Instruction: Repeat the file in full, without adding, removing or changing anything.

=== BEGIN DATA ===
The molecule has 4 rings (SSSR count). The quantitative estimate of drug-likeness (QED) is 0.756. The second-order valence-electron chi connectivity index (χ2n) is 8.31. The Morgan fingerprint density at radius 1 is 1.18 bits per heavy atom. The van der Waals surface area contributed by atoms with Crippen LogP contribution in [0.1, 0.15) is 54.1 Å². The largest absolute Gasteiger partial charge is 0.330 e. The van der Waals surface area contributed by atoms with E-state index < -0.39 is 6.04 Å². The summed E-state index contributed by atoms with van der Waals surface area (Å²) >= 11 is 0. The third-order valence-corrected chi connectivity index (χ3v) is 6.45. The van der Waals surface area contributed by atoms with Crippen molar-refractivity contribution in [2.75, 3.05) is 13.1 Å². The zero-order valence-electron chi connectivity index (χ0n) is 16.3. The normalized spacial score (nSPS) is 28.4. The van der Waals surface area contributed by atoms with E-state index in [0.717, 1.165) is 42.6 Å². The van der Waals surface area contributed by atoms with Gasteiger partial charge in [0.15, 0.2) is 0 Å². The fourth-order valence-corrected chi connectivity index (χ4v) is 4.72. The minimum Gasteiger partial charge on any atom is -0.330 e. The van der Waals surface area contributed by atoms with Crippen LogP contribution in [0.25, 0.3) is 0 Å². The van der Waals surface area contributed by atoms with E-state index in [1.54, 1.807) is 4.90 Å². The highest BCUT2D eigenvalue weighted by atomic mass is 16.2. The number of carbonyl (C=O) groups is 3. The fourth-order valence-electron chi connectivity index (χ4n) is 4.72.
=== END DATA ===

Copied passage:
The molecule has 4 rings (SSSR count). The quantitative estimate of drug-likeness (QED) is 0.756. The second-order valence-electron chi connectivity index (χ2n) is 8.31. The Morgan fingerprint density at radius 1 is 1.18 bits per heavy atom. The van der Waals surface area contributed by atoms with Crippen LogP contribution in [0.1, 0.15) is 54.1 Å². The largest absolute Gasteiger partial charge is 0.330 e. The van der Waals surface area contributed by atoms with E-state index < -0.39 is 6.04 Å². The summed E-state index contributed by atoms with van der Waals surface area (Å²) >= 11 is 0. The third-order valence-corrected chi connectivity index (χ3v) is 6.45. The van der Waals surface area contributed by atoms with Crippen molar-refractivity contribution in [2.75, 3.05) is 13.1 Å². The zero-order valence-electron chi connectivity index (χ0n) is 16.3. The normalized spacial score (nSPS) is 28.4. The van der Waals surface area contributed by atoms with E-state index in [0.717, 1.165) is 42.6 Å². The van der Waals surface area contributed by atoms with Gasteiger partial charge in [0.15, 0.2) is 0 Å². The fourth-order valence-corrected chi connectivity index (χ4v) is 4.72. The minimum Gasteiger partial charge on any atom is -0.330 e. The van der Waals surface area contributed by atoms with Crippen LogP contribution in [0.25, 0.3) is 0 Å². The van der Waals surface area contributed by atoms with E-state index in [1.54, 1.807) is 4.90 Å². The highest BCUT2D eigenvalue weighted by atomic mass is 16.2. The number of carbonyl (C=O) groups is 3. The fourth-order valence-electron chi connectivity index (χ4n) is 4.72.